Velvet Buzzsaw is a weird film.
I’ll say that now, right off the bat. It’s weird. However, I would have liked it to be just a little weirder. So let’s talk about it.
Velvet Buzzsaw was released on February 1 on Netflix.
In a nutshell
The art circle of Miami Beach is turned on its head when a vast collection of pieces are discovered after a reclusive master artist called Vetril Dease dies and his works are claimed by an ambitious young woman seeking to climb the social and professional ladder. It isn’t long before those who purchase Dease’s works begin to experience disturbing events, some of which prove to be fatal.
Who’s it for?
Velvet Buzzsaw is rated 15 for strong bloody violence, language, and sex, and it certainly features plenty of that. However, while it’s gory in parts and the language is occasionally pretty bad, it’s tame enough compared to other movies in the supernatural horror genre. It’s not for kids, though.
Who’s in it?
There’s a strong cast in this one. Jake Gyllenhaal plays Mort Vandewalt, an art critic researching Vetril Dease after his works are discovered. He’s romantically involved with Josephina (Zawe Ashton), the lady who discovers Dease’s work; she’s employed by Rhodora Haze (Rene Russo), owner of the art gallery where much of the film’s central plot points take place. The film also features Toni Collett, John Malkovich and a host of others you’ll definitely recognise. Like I said, strong cast.
The good stuff
Jake Gyllenhaal, for a start, is great. He plays the role of camp, snooty art critic to perfection, managing to be annoyingly arrogant while remaining relatable enough throughout. His performance largely carries the film at times. The setting is interesting, and I was intrigued with the premise from the start. The film is genuinely scary at times, too, and it’s directed fairly well.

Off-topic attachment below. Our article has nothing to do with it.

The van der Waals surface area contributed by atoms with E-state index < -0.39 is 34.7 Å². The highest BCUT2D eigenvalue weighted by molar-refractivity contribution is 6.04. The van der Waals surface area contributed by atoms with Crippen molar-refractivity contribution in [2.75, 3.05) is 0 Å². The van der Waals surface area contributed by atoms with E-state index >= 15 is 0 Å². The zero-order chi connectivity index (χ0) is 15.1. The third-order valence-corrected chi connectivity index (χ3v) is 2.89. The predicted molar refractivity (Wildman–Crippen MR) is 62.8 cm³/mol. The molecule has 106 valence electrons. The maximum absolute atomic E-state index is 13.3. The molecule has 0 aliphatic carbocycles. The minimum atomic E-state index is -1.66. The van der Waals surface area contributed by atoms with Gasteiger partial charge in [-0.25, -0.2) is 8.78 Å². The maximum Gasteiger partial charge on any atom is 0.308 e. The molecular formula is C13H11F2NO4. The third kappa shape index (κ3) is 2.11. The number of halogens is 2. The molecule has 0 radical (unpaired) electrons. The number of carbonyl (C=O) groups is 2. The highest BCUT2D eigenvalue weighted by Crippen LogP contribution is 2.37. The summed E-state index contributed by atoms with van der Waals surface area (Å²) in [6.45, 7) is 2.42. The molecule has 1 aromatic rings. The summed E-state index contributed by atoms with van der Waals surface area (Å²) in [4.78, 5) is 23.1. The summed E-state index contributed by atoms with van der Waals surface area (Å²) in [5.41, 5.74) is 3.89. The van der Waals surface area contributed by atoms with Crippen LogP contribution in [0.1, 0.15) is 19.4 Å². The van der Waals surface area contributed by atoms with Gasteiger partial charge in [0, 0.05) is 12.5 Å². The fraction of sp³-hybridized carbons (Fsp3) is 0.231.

The not so good stuff
However, like I said at the start of this review, it’s a weird film. I don’t think the writers 100% knew what they wanted it to be. It starts as some sort of satirical drama and ends as a full-on supernatural horror without being either consistently throughout its runtime. It ends up as a kind of twist on Final Destination, with characters bumped off by some unseen vengeful force in a variety of ways. It felt to me like the makers of Velvet Buzzsaw got off to a solid start and then ran out of ideas about halfway through.
Like so many Netflix films, this one could have been so much more than it ended up as. Had the writers pushed the premise just a bit more, or sent it in another direction (it would have worked as a pure comedy – if it was supposed to be a pure comedy, I didn’t get it), this may have been a five-star review.
The bottom line
I was ultimately left disappointed with Velvet Buzzsaw. It has its moments and it’s probably worth a watch if you’ve nothing better to do, but in the end, its style outweighs any real substance. What starts off strong and engaging peters out into something predictable that leaves you wondering if you should have watched something else instead.
Verdict: (2.5 / 5)